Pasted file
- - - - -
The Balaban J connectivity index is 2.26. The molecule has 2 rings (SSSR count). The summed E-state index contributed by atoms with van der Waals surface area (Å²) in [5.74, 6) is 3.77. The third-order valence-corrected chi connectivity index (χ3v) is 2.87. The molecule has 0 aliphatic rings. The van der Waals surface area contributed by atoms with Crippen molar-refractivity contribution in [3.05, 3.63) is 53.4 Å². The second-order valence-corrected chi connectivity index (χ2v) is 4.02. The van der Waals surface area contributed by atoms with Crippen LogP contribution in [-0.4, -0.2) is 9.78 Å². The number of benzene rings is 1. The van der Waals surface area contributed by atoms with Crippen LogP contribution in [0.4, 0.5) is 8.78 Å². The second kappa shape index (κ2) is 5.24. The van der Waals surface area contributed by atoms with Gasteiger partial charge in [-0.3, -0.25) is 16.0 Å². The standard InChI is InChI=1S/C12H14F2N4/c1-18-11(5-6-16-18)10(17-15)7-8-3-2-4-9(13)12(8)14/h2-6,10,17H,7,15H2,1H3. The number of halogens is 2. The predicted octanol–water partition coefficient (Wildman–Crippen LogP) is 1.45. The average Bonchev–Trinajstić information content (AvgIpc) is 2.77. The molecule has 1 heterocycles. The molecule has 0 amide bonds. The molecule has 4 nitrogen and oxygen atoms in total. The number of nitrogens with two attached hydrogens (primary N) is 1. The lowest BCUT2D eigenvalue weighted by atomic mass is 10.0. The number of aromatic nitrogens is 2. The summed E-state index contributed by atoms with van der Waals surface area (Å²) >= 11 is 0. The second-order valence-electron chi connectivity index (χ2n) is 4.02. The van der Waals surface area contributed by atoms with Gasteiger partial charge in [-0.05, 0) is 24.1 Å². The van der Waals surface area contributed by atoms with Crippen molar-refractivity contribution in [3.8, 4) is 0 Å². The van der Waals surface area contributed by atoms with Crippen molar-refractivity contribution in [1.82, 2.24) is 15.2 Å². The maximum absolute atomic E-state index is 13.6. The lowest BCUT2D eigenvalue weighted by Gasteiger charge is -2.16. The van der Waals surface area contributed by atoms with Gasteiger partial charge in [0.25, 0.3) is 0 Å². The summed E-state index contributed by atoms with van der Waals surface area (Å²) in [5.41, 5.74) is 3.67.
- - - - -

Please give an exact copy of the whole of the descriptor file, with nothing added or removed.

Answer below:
The Balaban J connectivity index is 2.26. The molecule has 2 rings (SSSR count). The summed E-state index contributed by atoms with van der Waals surface area (Å²) in [5.74, 6) is 3.77. The third-order valence-corrected chi connectivity index (χ3v) is 2.87. The molecule has 0 aliphatic rings. The van der Waals surface area contributed by atoms with Crippen molar-refractivity contribution in [3.05, 3.63) is 53.4 Å². The second-order valence-corrected chi connectivity index (χ2v) is 4.02. The van der Waals surface area contributed by atoms with Crippen LogP contribution in [-0.4, -0.2) is 9.78 Å². The number of benzene rings is 1. The van der Waals surface area contributed by atoms with Crippen LogP contribution in [0.4, 0.5) is 8.78 Å². The second kappa shape index (κ2) is 5.24. The van der Waals surface area contributed by atoms with Gasteiger partial charge in [-0.3, -0.25) is 16.0 Å². The standard InChI is InChI=1S/C12H14F2N4/c1-18-11(5-6-16-18)10(17-15)7-8-3-2-4-9(13)12(8)14/h2-6,10,17H,7,15H2,1H3. The number of halogens is 2. The predicted octanol–water partition coefficient (Wildman–Crippen LogP) is 1.45. The average Bonchev–Trinajstić information content (AvgIpc) is 2.77. The molecule has 1 heterocycles. The molecule has 0 amide bonds. The molecule has 4 nitrogen and oxygen atoms in total. The number of nitrogens with two attached hydrogens (primary N) is 1. The lowest BCUT2D eigenvalue weighted by atomic mass is 10.0. The number of aromatic nitrogens is 2. The summed E-state index contributed by atoms with van der Waals surface area (Å²) >= 11 is 0. The second-order valence-electron chi connectivity index (χ2n) is 4.02. The van der Waals surface area contributed by atoms with Gasteiger partial charge in [-0.05, 0) is 24.1 Å². The van der Waals surface area contributed by atoms with Crippen molar-refractivity contribution in [3.8, 4) is 0 Å². The van der Waals surface area contributed by atoms with Crippen molar-refractivity contribution in [1.82, 2.24) is 15.2 Å². The maximum absolute atomic E-state index is 13.6. The lowest BCUT2D eigenvalue weighted by Gasteiger charge is -2.16. The van der Waals surface area contributed by atoms with Gasteiger partial charge in [0.25, 0.3) is 0 Å². The summed E-state index contributed by atoms with van der Waals surface area (Å²) in [5.41, 5.74) is 3.67.